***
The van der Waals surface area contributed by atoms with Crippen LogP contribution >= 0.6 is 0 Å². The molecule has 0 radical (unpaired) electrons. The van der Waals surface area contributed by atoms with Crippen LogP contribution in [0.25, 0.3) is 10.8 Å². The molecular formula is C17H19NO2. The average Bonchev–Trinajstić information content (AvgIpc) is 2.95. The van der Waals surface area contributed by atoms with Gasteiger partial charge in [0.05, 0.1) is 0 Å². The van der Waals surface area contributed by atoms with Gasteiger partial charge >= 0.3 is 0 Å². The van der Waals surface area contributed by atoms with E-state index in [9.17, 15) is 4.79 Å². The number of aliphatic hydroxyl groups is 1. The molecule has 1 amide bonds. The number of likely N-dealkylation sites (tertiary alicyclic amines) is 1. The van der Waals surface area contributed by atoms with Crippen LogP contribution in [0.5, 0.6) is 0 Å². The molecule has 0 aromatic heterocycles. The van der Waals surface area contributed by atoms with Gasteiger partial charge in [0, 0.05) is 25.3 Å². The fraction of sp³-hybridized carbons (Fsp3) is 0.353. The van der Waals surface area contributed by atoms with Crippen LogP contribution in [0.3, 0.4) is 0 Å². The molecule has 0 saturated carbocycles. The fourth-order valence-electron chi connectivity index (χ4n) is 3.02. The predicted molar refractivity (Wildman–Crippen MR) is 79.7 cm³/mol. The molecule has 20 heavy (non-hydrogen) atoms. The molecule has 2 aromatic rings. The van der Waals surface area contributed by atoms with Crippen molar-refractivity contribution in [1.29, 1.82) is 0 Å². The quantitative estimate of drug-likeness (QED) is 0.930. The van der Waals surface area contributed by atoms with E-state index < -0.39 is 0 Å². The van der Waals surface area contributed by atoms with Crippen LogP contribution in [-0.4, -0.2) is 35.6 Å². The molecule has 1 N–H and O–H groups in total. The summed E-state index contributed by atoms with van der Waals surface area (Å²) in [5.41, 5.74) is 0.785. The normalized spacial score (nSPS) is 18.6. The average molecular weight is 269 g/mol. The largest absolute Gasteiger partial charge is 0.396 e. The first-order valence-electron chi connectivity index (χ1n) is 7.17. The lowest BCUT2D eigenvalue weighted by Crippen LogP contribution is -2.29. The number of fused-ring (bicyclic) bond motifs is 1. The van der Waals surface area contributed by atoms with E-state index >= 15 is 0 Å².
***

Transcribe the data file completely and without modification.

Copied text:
The van der Waals surface area contributed by atoms with Crippen LogP contribution >= 0.6 is 0 Å². The molecule has 0 radical (unpaired) electrons. The van der Waals surface area contributed by atoms with Crippen LogP contribution in [0.25, 0.3) is 10.8 Å². The molecular formula is C17H19NO2. The average Bonchev–Trinajstić information content (AvgIpc) is 2.95. The van der Waals surface area contributed by atoms with Gasteiger partial charge in [0.05, 0.1) is 0 Å². The van der Waals surface area contributed by atoms with Gasteiger partial charge >= 0.3 is 0 Å². The van der Waals surface area contributed by atoms with E-state index in [9.17, 15) is 4.79 Å². The number of aliphatic hydroxyl groups is 1. The molecule has 1 amide bonds. The number of likely N-dealkylation sites (tertiary alicyclic amines) is 1. The van der Waals surface area contributed by atoms with Crippen LogP contribution in [0.5, 0.6) is 0 Å². The molecule has 0 aromatic heterocycles. The van der Waals surface area contributed by atoms with Gasteiger partial charge in [0, 0.05) is 25.3 Å². The fraction of sp³-hybridized carbons (Fsp3) is 0.353. The van der Waals surface area contributed by atoms with Crippen LogP contribution in [0.3, 0.4) is 0 Å². The molecule has 0 saturated carbocycles. The fourth-order valence-electron chi connectivity index (χ4n) is 3.02. The predicted molar refractivity (Wildman–Crippen MR) is 79.7 cm³/mol. The molecule has 20 heavy (non-hydrogen) atoms. The molecule has 2 aromatic rings. The van der Waals surface area contributed by atoms with Crippen molar-refractivity contribution in [1.29, 1.82) is 0 Å². The quantitative estimate of drug-likeness (QED) is 0.930. The van der Waals surface area contributed by atoms with E-state index < -0.39 is 0 Å². The van der Waals surface area contributed by atoms with Crippen LogP contribution in [-0.4, -0.2) is 35.6 Å². The molecule has 1 N–H and O–H groups in total. The summed E-state index contributed by atoms with van der Waals surface area (Å²) in [5.41, 5.74) is 0.785. The normalized spacial score (nSPS) is 18.6. The average molecular weight is 269 g/mol. The largest absolute Gasteiger partial charge is 0.396 e. The first-order valence-electron chi connectivity index (χ1n) is 7.17. The lowest BCUT2D eigenvalue weighted by Crippen LogP contribution is -2.29. The number of fused-ring (bicyclic) bond motifs is 1. The van der Waals surface area contributed by atoms with E-state index >= 15 is 0 Å².